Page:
Brawn has ‘no problem’ with Wolff despite book claims

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Former Mercedes Formula 1 team principal Ross Brawn says he has “no problem” with executive director Toto Wolff, despite revealing last month that a lack of trust with the Austrian prompted him to resign from his position.

Brawn took on the team principal role at Mercedes following the German manufacturer’s purchase of his eponymous operation, Brawn GP, at the end of 2009.

Brawn resigned following the 2013 season due to an alleged lack of trust with Wolff and non-executive director Niki Lauda, as revealed in his new book Total Competition.

With speculation suggesting that Brawn could be set to return to F1 in a sporting role in the future, Wolff has said that he would welcome the Briton’s presence in the paddock.

Speaking to The Guardian, Brawn said that he has no problem with Wolff, instead understanding that professional conflicts are part and parcel of competition.

“There’s no problem between me and Toto now. Formula 1 is a tough business and you cross swords with many people,” Brawn said.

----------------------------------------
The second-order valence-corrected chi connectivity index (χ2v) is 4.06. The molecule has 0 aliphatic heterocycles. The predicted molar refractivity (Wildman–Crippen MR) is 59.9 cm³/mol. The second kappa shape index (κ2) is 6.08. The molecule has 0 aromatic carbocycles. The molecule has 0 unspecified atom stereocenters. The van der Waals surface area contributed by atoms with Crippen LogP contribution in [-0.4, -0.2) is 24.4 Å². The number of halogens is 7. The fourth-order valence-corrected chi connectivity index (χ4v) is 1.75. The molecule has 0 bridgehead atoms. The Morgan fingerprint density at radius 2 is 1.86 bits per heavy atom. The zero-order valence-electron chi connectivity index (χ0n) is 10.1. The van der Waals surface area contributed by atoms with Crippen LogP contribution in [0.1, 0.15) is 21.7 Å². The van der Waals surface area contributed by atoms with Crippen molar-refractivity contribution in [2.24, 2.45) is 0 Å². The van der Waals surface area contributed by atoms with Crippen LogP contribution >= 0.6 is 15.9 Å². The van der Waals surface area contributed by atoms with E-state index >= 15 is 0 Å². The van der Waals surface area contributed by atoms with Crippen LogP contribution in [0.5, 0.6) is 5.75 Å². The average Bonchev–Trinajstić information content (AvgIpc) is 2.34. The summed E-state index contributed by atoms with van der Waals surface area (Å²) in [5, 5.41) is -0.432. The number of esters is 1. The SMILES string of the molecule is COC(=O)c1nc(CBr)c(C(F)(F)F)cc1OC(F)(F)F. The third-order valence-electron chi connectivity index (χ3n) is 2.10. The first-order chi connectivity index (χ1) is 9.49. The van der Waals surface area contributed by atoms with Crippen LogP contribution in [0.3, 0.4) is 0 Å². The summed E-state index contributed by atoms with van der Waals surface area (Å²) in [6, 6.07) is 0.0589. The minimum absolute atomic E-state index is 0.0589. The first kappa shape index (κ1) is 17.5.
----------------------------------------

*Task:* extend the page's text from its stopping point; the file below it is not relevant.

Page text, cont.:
“But I always wanted to compete with someone on a Sunday and have a glass of wine with them afterwards. Same with Mercedes.

“I may not agree with everything they do but I want us to have a decent relationship.

“I’ve since seen Toto socially several times.”

Despite leaving the team before any of its championship wins, Brawn is considered by Mercedes to have been integral to its success in the V6 turbo era since 2014.

Simply winning another title was not enough reason for Brawn to stay, though, having already won numerous titles with Benetton, Ferrari, and his own team in 2009.

“The book helped me realize I was as much responsible for events as they were. It had run its course and the motivation I once had didn’t exist any more,” Brawn said.

“Just winning another world championship was not a reason for me to stay. But I had lots of good friends and felt sensitive towards Lewis because I had persuaded him to go to Mercedes.

“But the team was in very good shape and all the signs were that 2014 would be a winning year. So it proved.”